Update: Chesirae got better but only slowly. Her stomach never settled enough to allow her to see the city, for which we are all sad. But she has time to come back. I am sure she will.

Posted by randjb 04:11 Archived in Italy Tagged venice italy Comments (0)

Medical Update

All turned out well

sunny 82 °F
View 2017 Summer on randjb's travel map.

As you know, this summer has been our family's tour of Europe, Chesirae's graduation present, and a chance for the three of us to be together before Chesirae takes wing on her own. But medically speaking the last two months have been rough. For Chesirae, things started out with irritants, mosquito bites in Paris. In Seville, however, she caught whatever bug I had in Paris and spent most of 10 days in bed. She got better only to run into an unrelenting heatwave. Granada had record breaking temperatures, Barcelona was only slightly better, Nimes was more heat and so many mosquitoes she couldn't keep the windows open when the nights cooled. The worst of the heat was Florence, the highest temperatures in 20 years, and Chesirae was again housebound.
We were excited to reach Venice where the highs were only in the 80's, and we thought all three of us would finally get more time sightseeing together. Within two days, however, she developed shin splints and was again stuck in the apartment. We wrapped her leg, started icing it, and hoped she would mend quickly.
Yesterday morning, however, she woke with chest pain, had trouble breathing, and later felt pain in her left arm. As the pain was sporadic, we all hoped this was an aberration.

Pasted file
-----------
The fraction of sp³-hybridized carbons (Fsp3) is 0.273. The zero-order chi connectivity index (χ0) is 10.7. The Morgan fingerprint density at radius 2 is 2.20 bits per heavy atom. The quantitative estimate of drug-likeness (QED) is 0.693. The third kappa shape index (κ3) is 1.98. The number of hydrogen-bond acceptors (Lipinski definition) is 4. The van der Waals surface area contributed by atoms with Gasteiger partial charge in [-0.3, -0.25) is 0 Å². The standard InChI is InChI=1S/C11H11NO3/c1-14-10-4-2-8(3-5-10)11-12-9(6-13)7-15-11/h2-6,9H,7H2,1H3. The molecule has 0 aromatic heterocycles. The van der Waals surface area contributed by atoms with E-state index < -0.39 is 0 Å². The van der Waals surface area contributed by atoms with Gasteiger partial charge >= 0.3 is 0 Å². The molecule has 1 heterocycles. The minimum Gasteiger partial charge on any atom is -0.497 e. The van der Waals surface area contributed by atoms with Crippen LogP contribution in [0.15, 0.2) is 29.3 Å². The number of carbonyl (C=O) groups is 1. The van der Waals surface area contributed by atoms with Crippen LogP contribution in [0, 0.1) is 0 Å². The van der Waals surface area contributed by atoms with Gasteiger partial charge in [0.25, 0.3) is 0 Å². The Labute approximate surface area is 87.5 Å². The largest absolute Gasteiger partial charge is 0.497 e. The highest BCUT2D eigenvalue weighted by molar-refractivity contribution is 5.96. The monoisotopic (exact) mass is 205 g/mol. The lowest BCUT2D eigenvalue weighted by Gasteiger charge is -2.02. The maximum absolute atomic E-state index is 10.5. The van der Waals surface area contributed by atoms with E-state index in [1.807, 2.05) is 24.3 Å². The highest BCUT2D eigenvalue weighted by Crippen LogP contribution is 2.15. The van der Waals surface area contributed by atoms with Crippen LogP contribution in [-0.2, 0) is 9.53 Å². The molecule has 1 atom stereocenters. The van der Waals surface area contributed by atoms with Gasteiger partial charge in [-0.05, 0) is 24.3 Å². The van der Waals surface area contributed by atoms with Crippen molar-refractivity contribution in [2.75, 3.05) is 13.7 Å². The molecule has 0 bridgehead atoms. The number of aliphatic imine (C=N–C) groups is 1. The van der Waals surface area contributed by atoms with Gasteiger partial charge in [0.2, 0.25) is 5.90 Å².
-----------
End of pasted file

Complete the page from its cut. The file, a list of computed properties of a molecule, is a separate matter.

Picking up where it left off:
Today however, the pain remained and she was still having trouble breathing.
We began to worry.
We called Kaiser (in the US) to get advice. After describing her symptoms to the nurse, who relayed them to a doctor, they advised us to get to a hospital as soon as we could, fearing she might have a blood clot.
We worried more.
Venice is not the best place to have a medical emergency. The ambulances are boats. Walking to the hospital would be quicker, about 15 minutes, but I felt guilty for every step as our sick daughter had to trek to the emergency room.
We arrived at Hospital SS Giovanni e Paolo at 11 a.m. and were there until 4 p.m. Emergency rooms in Italy are very much like those in the States, crowded with people who all need attention. We did a lot of waiting, but eventually Chesirae got an EKG and a series of blood tests. After more waiting, we got the results. The doctors couldn't find anything wrong.
Big relief.
And Chesirae is beginning to feel better.
Moral to the story: Big plans for college in Boston, new house in San Diego, an entire summer traveling Europe, everything put together has no value unless your family is safe.
Not a profound learning - but today made the lesson very real.
One tiny footnote: the entire trip to the emergency room, EKG, blood tests, and two doctors examining her cost 70 euros, about what we paid for dinner last night, and that was for someone who is not a citizen of Italy or even of the European Union. Thank you socialized medicine.

Posted by randjb 11:54 Archived in Italy Tagged venice medical italy hospital Comments (0)